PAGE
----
A Thai woman gets ready to process threadfin salmon for the market. Photo: Supaporn Anuchiracheeva, the Small-scale Fishers and Organic Fisheries Products Project.
In bold outline, the take home messages from the GAF6 full report – Engendering Security in Fisheries and Aquaculture – converge on the following: women’s voices and gender equity champions can make a real difference; and a gender lens lets us see inequalities and how to remedy them. These points were woven through the 68 rich and varied presentations, panels, posters and workshops of GAF6. Read the full report here, see the take home messages below.
- Participants were urged to focus on gender relationships, not simply roles, and on intersectionality, as women’s and men’s lives were interconnected and gender interacted with other systems in society, e.g., cultural, political and economic structures.
- The 2014 Small-Scale Fisheries Voluntary Guidelines are opening up new policy space on gender equality. Yet, in implementing the Guidelines, women have been deterred from taking part in decision-making, are invisible in most fisheries statistics and their interests excluded from national policies – unless NGOs and women’s groups have advocated for inclusion. Even when women’s needs are recognized, money and expertise may not have been allocated. In a hopeful sign, some recent projects are committed to gender equality.
- Aquaculture is gendered. Gender roles and relationships in aquaculture follow typical social patterns of ownership, rights and power. Unless they break out as entrepreneurs, women are positioned in small-scale, near-home, and low technology aquaculture, or as low-paid labour in medium and industrial scale operations. Nevertheless, small-scale household aquaculture can fulfill important subsistence roles and be improved to better satisfy food security and nutrition.
- A persistent thread on fair livelihoods in fish value chains was that gender equality and equity must be fought for, and protected by active measures, rather than expecting it to happen through a sense of natural justice.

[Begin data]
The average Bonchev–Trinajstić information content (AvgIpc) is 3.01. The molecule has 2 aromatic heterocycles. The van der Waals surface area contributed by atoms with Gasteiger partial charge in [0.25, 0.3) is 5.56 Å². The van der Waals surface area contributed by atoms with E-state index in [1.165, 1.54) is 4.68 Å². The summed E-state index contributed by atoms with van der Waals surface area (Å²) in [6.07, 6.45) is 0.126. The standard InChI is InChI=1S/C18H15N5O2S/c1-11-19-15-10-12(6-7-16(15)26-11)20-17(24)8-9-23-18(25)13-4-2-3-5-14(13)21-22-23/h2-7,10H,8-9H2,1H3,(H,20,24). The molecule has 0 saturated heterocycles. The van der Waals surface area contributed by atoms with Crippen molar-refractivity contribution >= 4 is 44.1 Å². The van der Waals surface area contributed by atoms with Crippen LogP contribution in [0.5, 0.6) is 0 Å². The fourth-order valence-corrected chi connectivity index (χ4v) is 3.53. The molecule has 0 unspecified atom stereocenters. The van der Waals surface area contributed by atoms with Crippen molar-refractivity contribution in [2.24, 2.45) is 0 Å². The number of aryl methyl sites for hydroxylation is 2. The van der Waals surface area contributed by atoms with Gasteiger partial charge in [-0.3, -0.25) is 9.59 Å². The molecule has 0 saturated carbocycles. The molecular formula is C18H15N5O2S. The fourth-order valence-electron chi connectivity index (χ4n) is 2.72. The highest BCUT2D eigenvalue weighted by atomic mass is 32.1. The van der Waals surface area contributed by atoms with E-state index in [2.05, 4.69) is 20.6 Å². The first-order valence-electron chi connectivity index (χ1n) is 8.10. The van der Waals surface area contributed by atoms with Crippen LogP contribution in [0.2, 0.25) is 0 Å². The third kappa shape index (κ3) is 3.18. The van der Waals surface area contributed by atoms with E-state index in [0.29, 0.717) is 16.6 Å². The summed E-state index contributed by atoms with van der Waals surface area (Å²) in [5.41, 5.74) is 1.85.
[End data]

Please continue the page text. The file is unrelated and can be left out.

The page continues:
- Using a gender lens brings deeper understanding of climate and disaster adaptation. Flexibility, versatility and agency are keys to people’s resilience. Gender-blind efforts to help people adapt should always be challenged.
- Real progress in securing gender equality will not be achieved unless social norms are transformed.
Read the whole GAF6 report here – Link
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Angela Lentisco reports on the Centre for Maritime Research (MARE) Conference in Amsterdam (26 to 28th June 2013), panel sessions led by Easkey Britton on Engaging Gender for Sustainable Fisheries Livelihoods and Improved Social Wellbeing: Perspectives from the Global North and South.
Men making fishing nets, coastal western Ghana. Photo: E. Allison.
“The panel presentations (which you can download from the links on this website) were food for thought, covering aspects related to gender and fisheries/marine/coastal environment, and the improvements that need to be done in the value chain, particularly on markets, identifying possible negative consequences, and ways to empower women with special attention given to women’s own perceptions of their occupational activity and their sense of self-worth. The role that women play in social cohesion and community wellbeing appeared several times during the panel, but so did the concern on women’s overburden, and the possibility of gender based violence as an unfortunate consequence of changes in gender roles. This issue was also explored during the presentation on maritime masculinities, and the expressed need to focus some of the research on men, due to the important role they also must play in attaining equitable societies. I presented the future directions of the Genderaquafish network and discussed in more detail potential joint initiatives between the Too Big to Ignore Project and the Gender Network during coffee/lunch breaks.”
Read Angela’s full report https://genderaquafish.org/events/mare-panel-addresses-the-highs-and-lows-of-gender-issues/ and view the PPTs.
Elizabeth Matthews. Using a gender perspective to improve marine conservation and fisheries management programs
Angela Lentisco. Getting Gender on the Fisheries and Aquaculture and Fisheries Agenda in Asia and the Pacific: 20 Years of Asian Fisheries Society Experience
Edward Allison. A ‘provocation’ on maritime masculinities – and why they matter for marine resource management
Minghua Zhao. Women and Social Cohesion: Preliminary Findings in Fishing Communities in Three EU Countries
NC Britton. The hidden costs of gender-based violence in an Irish fishing community: a new pathway to policy and structural change
Easkey Britton. Women as agents of wellbeing in Northern Ireland fishing households
Posted in Angela Lentisco, Conservation, Easkey Britton, Events, awards, grants, employment, Fish post-harvest, Fisheries, Gender, Gender and development, Global, India, Kerala, MARE, Men, Natural resource management, Northern Ireland, United Kingdom, Women